So, what is a business model, anyway?

A business model refers to the way in which an organisation fulfils its mission; how it creates, markets and pays for the goods and services it creates for stakeholders – whether these stakeholders are families using food banks, banks buying enterprise technology, or students pursuing degrees.

Some professionals believe that the concept of business models has no relevance to higher education or that it shouldn’t; that its use implies that higher education is a business, or that it should be more business-like. But every organisation necessarily has a business model, whether it’s IBM, Greenpeace, or the University of Toronto; the concept is merely a tool for analysing how different types of organisations operate. 

All business models share a standard set of elements, such as sources of revenue, a process for acquiring the resources it needs to operate, and a focus on a particular market segment. The different ways organisations go about fulfilling these core elements of business models constitutes the basis of their unique business model. 

Defining your organisation’s business model, then, involves answering questions about how you operate and for whom, including: 
- Why do your stakeholders turn to your organisation? What value do you offer them?
- Who are your key partners that make it possible to deliver this value? 
- What are the essential resources you draw from to fulfil your purpose? 

The “Business Model Canvas, first developed by Alexander Osterwalder at the University of Lausanne, is an especially useful tool for capturing the elements of a business model and for imagining how changes to its components can produce different outcomes.

3.02 Higher Education's Business Model

Most non-profit higher education institutions in North America operate according to essentially the same business model.  While elite and non-elite colleges and universities may see themselves as distinct, their differences are primarily a matter of emphasis. Some institutions, for example, may place more emphasis on research productivity, most consider this of great importance and hire faculty on this basis. They also rely on similar sources of revenue: tuition, public grants, research and other external grants, renting of facilities, and merchandise (clothing, food).

It’s worth noting, too, that most institutions, regardless of ranking, share a common notion of what constitutes a great institution - the “Harvard DNA”, as Clayton Christensen termed it. They seek to mimic the characteristics of the most prestigious institutions, which in turn, creates greater homogeneity in the sector.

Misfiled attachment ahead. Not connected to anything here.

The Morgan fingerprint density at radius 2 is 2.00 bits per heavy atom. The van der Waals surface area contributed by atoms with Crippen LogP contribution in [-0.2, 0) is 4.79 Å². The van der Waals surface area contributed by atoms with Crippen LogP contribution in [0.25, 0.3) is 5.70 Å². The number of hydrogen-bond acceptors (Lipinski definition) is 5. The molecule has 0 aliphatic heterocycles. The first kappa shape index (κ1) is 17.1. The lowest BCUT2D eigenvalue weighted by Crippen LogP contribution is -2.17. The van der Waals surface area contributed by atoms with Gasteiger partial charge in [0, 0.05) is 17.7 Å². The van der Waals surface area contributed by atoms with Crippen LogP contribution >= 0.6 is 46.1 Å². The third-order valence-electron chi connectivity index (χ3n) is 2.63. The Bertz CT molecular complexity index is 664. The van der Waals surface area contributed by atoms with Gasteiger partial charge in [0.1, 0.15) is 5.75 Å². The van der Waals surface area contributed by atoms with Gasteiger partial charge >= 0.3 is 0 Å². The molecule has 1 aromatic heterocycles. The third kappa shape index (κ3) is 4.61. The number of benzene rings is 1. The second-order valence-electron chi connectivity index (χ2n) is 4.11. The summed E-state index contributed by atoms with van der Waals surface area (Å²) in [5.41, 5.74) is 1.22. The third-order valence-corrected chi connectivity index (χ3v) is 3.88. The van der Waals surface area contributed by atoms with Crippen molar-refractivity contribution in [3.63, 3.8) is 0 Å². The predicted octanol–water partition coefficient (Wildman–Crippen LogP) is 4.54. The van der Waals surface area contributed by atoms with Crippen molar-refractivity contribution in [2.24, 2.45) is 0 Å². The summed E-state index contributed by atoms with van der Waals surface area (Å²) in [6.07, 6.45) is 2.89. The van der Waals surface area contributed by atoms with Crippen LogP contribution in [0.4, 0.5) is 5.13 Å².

We can use the  Business Model Canvas, highlighted in the last post, to explore the components that make up higher education’s business model. 


Who does the institution serve? Many universities focus on 18-24-year-olds, who have recently graduated from high school. Some universities widen their focus with programs targeting adults, who are returning to complete undergraduate degrees.


What are the reasons students and others turn to your institutions? E.g., Widely recognised credentials that have value in the labour market; ranking as a top research university.


Which activities are fundamental to your organisation? E.g. Research, teaching, evaluating student performance, developing programs in subjects of value to society, and granting degrees.


What are the sources of funds that make your institution sustainable and how do you capture these monies? E.g., Government capital grants, tuition, philanthropists and research grants.


How does your institution interact with stakeholders? E.g. Through on-campus teaching, conference participation, scholarly journals and media.


What are the other organisations your institution partners with on a regular basis? E.g., Research granting organisations, private companies seeking research partners, and regulatory/accreditation bodies.


What are your primary costs, and how do you go about paying for these costs? E.g., Faculty and instructor salaries, administrative staff, building maintenance and marketing.


What are the critical resources that every college and university must possess? E.g., Faculty, buildings and accreditation.


How does your organisation build and maintain relationships with its key stakeholders? E.g. alumni organisations, university email systems, university social networking (Facebook), learning management systems, and media relations officers.

Instalment 2.01: What is a Business Model, Anyway?

Instalment 2.02 Higher Education's Business Model